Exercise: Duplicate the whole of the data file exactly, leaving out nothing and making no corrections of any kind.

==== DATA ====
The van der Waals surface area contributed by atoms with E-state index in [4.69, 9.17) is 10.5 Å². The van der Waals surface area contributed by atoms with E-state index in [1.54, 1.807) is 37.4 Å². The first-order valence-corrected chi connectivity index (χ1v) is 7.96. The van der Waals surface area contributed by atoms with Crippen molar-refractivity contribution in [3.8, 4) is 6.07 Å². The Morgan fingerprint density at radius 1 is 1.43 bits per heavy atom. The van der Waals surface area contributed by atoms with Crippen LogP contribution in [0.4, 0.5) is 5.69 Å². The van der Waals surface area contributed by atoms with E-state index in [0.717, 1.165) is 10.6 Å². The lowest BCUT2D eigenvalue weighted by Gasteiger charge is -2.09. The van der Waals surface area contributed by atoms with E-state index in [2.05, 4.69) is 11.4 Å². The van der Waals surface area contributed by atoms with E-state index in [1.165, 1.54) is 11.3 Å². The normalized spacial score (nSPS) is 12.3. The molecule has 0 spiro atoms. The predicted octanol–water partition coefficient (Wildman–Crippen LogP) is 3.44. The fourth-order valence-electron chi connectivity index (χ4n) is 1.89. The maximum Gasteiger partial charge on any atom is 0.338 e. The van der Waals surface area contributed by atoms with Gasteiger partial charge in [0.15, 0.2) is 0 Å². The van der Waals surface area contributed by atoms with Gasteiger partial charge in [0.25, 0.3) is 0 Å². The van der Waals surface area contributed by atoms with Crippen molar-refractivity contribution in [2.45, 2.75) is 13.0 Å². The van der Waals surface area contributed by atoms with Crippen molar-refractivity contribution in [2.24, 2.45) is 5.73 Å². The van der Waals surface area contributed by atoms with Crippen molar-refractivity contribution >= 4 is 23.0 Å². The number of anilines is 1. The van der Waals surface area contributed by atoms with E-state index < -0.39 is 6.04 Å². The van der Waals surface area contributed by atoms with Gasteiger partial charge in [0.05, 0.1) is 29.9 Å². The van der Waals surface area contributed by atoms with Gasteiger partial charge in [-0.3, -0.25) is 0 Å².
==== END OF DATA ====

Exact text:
The van der Waals surface area contributed by atoms with E-state index in [4.69, 9.17) is 10.5 Å². The van der Waals surface area contributed by atoms with E-state index in [1.54, 1.807) is 37.4 Å². The first-order valence-corrected chi connectivity index (χ1v) is 7.96. The van der Waals surface area contributed by atoms with Crippen molar-refractivity contribution in [3.8, 4) is 6.07 Å². The Morgan fingerprint density at radius 1 is 1.43 bits per heavy atom. The van der Waals surface area contributed by atoms with Crippen LogP contribution in [0.4, 0.5) is 5.69 Å². The van der Waals surface area contributed by atoms with E-state index in [0.717, 1.165) is 10.6 Å². The lowest BCUT2D eigenvalue weighted by Gasteiger charge is -2.09. The van der Waals surface area contributed by atoms with E-state index in [2.05, 4.69) is 11.4 Å². The van der Waals surface area contributed by atoms with E-state index in [1.165, 1.54) is 11.3 Å². The normalized spacial score (nSPS) is 12.3. The molecule has 0 spiro atoms. The predicted octanol–water partition coefficient (Wildman–Crippen LogP) is 3.44. The fourth-order valence-electron chi connectivity index (χ4n) is 1.89. The maximum Gasteiger partial charge on any atom is 0.338 e. The van der Waals surface area contributed by atoms with Gasteiger partial charge in [0.15, 0.2) is 0 Å². The van der Waals surface area contributed by atoms with Gasteiger partial charge in [0.25, 0.3) is 0 Å². The van der Waals surface area contributed by atoms with Crippen molar-refractivity contribution in [2.45, 2.75) is 13.0 Å². The van der Waals surface area contributed by atoms with Crippen molar-refractivity contribution in [2.24, 2.45) is 5.73 Å². The van der Waals surface area contributed by atoms with Crippen molar-refractivity contribution >= 4 is 23.0 Å². The number of anilines is 1. The van der Waals surface area contributed by atoms with E-state index < -0.39 is 6.04 Å². The van der Waals surface area contributed by atoms with Gasteiger partial charge in [0.05, 0.1) is 29.9 Å². The van der Waals surface area contributed by atoms with Gasteiger partial charge in [-0.3, -0.25) is 0 Å².